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   Re: A call for XML 1.1

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  • From: "Michael Champion" <Mike.Champion@softwareag-usa.com>
  • To: <xml-dev@xml.org>
  • Date: Tue, 4 Apr 2000 12:20:38 -0400

----- Original Message -----
From: "Rick JELLIFFE" <ricko@geotempo.com>
To: <xml-dev@xml.org>
Sent: Tuesday, April 04, 2000 4:59 AM
Subject: A call for XML 1.1

> I think XML should be bent to fit in with people's expectations:

I fervently agree!

> This is not a call for minimalism.


> I fear that the advent of SML and Common XML will only
> legitimize more fragmentation; like a drowning man knocking a lifesaver
> unconshus.

FWIW, I'm convinced that fragmentation is a fact of life that needs to be
managed rather than an evil that can be prohibited. I have been agonizing
about the dangers of fragmentation ever since the "SML" discussions here
last autumn, but Peter Murray-Rust's post the other day was the last straw:
Despite the best intentions of XML's founders, after two years the major
implementations of the core spec -- not to mention SVG -- still permit
interoperability only if authors limit themseleves to something like Common
XML and don't depend on validation, parsed entities, etc.

Some users of XML have very minimal needs; many others would be best served
by sticking closely to the "Common XML" guidelines.  Even the power users
who inhabit this list will become overwhelmed by the proposed XML 1.1
flavors *plus* XLink, XSL (with it's two major variants), XML Schema, etc.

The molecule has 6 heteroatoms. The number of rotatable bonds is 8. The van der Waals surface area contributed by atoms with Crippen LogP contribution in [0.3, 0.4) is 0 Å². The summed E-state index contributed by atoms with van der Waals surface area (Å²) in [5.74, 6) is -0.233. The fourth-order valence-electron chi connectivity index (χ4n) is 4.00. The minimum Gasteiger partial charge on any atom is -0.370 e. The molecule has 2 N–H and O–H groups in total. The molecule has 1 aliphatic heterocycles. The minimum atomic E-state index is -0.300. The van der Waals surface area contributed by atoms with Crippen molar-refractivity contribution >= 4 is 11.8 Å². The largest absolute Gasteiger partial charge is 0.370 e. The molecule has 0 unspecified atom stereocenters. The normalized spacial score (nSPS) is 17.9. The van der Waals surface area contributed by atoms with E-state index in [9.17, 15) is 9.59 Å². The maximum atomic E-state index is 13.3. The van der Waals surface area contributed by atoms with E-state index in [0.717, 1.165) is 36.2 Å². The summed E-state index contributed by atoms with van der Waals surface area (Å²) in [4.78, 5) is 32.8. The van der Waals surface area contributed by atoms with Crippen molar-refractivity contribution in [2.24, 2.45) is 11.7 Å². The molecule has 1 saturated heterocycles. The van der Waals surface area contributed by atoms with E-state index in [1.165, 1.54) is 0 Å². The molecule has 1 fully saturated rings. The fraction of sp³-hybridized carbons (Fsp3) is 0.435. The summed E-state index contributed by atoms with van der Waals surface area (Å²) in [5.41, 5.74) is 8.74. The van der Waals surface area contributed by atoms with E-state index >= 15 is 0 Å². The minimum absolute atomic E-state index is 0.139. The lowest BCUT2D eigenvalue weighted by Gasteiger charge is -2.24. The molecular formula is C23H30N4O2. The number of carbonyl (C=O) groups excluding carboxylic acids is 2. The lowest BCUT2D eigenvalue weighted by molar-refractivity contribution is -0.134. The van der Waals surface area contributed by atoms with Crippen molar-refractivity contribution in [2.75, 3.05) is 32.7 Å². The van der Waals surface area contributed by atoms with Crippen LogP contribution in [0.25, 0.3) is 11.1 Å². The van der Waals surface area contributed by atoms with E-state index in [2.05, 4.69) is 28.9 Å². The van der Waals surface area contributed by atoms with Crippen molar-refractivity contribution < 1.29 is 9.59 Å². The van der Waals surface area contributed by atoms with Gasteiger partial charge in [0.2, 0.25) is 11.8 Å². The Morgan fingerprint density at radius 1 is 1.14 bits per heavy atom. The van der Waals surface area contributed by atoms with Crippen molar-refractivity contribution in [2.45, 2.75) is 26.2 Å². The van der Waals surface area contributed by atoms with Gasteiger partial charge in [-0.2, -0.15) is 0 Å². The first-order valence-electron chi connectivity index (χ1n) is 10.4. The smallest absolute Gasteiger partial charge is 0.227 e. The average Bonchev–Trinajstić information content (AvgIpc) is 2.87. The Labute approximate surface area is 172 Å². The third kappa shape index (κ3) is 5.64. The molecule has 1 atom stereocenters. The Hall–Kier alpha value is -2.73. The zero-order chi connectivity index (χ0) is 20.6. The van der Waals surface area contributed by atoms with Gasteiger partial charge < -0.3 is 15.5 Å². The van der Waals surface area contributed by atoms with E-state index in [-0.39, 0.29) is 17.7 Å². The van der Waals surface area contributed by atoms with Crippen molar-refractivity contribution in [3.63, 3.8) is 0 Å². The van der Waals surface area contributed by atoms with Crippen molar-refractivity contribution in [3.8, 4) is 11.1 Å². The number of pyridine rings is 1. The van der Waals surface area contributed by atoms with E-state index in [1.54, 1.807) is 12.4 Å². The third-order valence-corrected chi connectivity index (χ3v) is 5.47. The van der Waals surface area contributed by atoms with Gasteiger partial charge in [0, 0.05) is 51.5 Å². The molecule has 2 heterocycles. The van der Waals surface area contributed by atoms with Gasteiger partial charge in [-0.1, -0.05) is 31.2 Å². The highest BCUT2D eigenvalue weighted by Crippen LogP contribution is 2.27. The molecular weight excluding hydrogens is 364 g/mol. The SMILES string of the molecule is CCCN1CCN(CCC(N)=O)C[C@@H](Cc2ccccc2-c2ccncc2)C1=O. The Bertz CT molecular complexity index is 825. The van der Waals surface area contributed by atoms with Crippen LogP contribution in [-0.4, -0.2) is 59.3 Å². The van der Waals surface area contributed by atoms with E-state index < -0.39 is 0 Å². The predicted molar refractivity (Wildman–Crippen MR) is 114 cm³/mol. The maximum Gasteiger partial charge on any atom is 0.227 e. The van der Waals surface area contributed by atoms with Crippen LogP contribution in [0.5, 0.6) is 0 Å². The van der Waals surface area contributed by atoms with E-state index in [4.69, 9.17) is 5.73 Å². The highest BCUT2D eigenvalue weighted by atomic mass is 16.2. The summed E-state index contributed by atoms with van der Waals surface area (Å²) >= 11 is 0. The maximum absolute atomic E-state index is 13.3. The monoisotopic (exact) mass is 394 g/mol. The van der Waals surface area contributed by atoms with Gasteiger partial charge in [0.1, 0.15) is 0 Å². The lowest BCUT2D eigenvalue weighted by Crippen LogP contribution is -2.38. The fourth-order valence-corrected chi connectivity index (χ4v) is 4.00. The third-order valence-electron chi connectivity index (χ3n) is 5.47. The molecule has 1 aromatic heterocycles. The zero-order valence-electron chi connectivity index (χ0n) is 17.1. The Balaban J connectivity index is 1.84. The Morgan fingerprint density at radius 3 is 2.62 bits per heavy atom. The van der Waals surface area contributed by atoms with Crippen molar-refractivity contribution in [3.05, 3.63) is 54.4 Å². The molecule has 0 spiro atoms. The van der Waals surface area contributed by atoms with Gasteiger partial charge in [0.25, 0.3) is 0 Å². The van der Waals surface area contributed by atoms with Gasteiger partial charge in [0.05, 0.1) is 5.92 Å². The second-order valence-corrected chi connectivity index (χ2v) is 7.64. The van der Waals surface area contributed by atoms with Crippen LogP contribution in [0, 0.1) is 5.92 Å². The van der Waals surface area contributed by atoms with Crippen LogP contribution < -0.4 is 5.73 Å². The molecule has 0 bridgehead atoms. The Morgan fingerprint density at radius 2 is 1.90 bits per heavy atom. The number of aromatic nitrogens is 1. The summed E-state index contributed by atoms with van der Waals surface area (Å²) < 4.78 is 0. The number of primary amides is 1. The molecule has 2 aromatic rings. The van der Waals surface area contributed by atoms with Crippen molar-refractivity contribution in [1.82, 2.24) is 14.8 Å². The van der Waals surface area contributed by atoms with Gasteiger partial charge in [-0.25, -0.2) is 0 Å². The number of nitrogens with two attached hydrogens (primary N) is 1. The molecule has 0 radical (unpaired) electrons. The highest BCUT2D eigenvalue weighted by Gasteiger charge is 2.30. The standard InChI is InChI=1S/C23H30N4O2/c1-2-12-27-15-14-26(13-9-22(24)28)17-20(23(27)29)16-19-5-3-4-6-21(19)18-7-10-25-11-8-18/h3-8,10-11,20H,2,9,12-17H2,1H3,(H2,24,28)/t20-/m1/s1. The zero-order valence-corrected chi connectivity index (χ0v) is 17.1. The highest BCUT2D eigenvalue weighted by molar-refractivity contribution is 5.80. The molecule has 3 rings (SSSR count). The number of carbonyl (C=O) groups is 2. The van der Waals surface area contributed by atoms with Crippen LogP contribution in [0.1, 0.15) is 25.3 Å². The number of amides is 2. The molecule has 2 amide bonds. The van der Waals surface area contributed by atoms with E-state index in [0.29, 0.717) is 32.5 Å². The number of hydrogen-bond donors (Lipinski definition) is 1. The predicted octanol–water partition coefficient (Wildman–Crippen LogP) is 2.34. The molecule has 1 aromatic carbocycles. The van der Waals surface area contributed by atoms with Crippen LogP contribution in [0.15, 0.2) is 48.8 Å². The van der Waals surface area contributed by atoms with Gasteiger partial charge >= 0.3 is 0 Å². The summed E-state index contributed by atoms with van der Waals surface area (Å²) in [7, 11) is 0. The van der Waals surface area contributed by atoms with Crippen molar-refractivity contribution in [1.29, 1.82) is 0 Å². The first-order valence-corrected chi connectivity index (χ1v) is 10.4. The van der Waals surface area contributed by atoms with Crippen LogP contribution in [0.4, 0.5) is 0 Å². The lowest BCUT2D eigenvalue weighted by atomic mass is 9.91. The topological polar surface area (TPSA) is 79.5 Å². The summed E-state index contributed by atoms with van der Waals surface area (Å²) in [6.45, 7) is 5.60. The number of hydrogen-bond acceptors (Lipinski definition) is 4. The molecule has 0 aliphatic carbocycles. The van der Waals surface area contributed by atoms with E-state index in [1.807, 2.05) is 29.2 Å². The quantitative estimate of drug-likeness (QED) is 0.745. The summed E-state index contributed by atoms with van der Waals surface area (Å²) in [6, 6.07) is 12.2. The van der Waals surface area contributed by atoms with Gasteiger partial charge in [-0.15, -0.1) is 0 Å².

> I am all for plurality and competition; but only in a managable
> framework. This either requires some "features manifest" system or a
> rationalization of XML. I suggest that a rationalization would meet
> user's legitimate expectations better, and require less change to the
> XML Spec.

I agree that these are the options, although I strongly favor the "features
manifest" solution.  "Rationalization" would be an option only *if* the W3C
dropped everything and focussed on this problem, vendors sacrificed
backwards compatibility for interoperability, implementors chose full
conformance over performance and time-to-market ... and I'm sure that there
are other equally improbable contingencies I'm forgetting!

In other words, rationalization ain't gonna happen.  Since the W3C and the
vendors aren't going to be able to define a universal XML community in which
everyone can interoperate, the only realistic alternative is a way of
negotiating contracts between producers and consumers of XML as to which of
the character encoding schemes, XML features, and related standards one must
support order to participate in some XML sub-community.  That is not as nice
a vision as the one of universal interoperability that guided XML 1.0 and
Rick Jelliffe's XML 1.1 proposal, but it seems far more achieveable to me.

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